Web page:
• Sticking with the plan. Thanks to the new policies about assessing damage and ordering parts, supplemental parts are becoming a rarity. When they are needed, Reddick says, “the repair plan estimator adds it to the estimate and then emails the parts department to order the part. The repair planner then sends an email to the shop manager to let him know in case the delivery date needs to be changed and the customer notified. This way the file will be easy to close at the end.”
Reddick spends most mornings on the floor and spends afternoons taking care of his “regular” duties. Since his return to the shop floor, he has changed some very specific procedures.
Product Paring. Within weeks of returning to the shop floor, Reddick noticed Supreme’s techs were all using different products and materials—like multiple seam sealers and bumper repair kits—which resulted in waste and inconsistencies in the way vehicles are repaired. “It leads them away from the processes we’re putting in place,” Reddick says, “and it gets outside of what we’re trying to accomplish as a business.”
So Reddick gathered his techs to discuss products that would be acceptable going forward. Now, “if it’s not on the list, we’re not using it,” he says. “We’re only introducing or using products that support our systems and processes, and we make sure our techs understand how to use each one properly.”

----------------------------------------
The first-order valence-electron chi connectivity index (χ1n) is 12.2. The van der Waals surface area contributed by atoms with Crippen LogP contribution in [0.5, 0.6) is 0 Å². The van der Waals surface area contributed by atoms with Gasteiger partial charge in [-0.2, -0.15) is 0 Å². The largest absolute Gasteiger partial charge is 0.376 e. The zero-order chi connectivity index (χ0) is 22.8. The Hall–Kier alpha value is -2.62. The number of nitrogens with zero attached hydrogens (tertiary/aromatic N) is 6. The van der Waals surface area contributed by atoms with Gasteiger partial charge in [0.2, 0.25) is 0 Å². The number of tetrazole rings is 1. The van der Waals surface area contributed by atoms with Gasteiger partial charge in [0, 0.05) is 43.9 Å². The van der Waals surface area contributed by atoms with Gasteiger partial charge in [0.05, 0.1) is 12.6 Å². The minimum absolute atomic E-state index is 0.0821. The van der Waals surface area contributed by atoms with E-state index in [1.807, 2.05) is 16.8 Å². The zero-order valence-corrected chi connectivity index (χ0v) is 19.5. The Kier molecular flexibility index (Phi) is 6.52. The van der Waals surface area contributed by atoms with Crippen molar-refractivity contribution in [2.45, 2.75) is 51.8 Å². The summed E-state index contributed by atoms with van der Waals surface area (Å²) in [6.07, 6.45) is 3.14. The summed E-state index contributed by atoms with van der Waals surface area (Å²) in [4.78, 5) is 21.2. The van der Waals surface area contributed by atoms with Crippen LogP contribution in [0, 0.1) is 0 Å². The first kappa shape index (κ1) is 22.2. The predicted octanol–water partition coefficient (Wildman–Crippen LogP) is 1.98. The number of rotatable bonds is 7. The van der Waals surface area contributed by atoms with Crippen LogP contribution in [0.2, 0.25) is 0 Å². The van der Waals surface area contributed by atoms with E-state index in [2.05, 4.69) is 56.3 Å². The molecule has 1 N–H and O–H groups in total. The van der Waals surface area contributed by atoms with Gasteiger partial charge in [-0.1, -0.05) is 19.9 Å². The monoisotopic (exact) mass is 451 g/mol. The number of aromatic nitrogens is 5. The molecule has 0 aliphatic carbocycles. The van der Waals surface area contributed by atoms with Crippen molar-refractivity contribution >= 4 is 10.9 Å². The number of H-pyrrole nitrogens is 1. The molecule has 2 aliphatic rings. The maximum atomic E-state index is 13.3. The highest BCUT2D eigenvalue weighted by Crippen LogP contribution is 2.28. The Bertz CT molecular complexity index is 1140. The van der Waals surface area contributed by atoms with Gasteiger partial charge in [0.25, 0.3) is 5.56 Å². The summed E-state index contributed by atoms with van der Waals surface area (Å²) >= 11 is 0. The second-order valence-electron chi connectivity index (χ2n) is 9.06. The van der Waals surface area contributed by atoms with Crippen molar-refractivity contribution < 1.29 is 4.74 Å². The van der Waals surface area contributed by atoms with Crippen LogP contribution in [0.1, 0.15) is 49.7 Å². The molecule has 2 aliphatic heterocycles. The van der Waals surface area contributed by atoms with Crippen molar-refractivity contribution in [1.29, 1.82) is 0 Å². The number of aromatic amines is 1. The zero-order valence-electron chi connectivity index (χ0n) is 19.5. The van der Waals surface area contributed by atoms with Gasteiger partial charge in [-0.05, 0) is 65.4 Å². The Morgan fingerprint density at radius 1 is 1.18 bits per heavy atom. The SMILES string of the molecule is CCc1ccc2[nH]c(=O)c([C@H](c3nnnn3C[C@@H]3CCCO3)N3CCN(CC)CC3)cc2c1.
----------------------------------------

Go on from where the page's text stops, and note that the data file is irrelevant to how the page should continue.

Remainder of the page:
By eliminating excess products and providing proper product training, Reddick estimates that repair time will be reduced and there will be a level of consistency in the repair process.
Photo Shop. Another, more recent improvement came in October, when Reddick noticed that the wrong wheel had been ordered for a vehicle. To prevent such a mistake from happening again, the decision was made that all parts personnel would take pictures, using a digital camera, of all unusual or key parts to help parts vendors guarantee accuracy.
“We want our estimates to be completely accurate so when we send it to an insurance company, it’s right from the get-go,” he says. “So if I’m dealing with a local Toyota dealer’s parts department, we sent it to them to verify accuracy. And we decided it’s not good enough to just send the estimate—we send photos too. By being proactive in sending images for the vehicle and all necessary information we’re asking for verification on, there’s no reason why we should get parts that are wrong.”
Reddick admits that initially, his staff felt some trepidation about his return to the shop floor. “We’re watching what’s going on, measuring,” he says. “But it’s not something that we’re doing to punish everyone. I’m there to help move the process forward.”
Seeing positive results has helped, Reddick says, noting that the changes being made are making their jobs easier by making the repair process more efficient, improving their productivity and reducing stress.
Communication has been a critical component. “When you include them in the decision-making process, you get the buy-in that is necessary to be successful,” he says. “[Without that] it’s just not going to work.”
In addition, Reddick makes sure his employees know the ultimate reason behind each change: “In the end, we’re trying to deliver an exceptional customer experience.”
Erika Rasmusson Janes is a frequent contributor to FenderBender.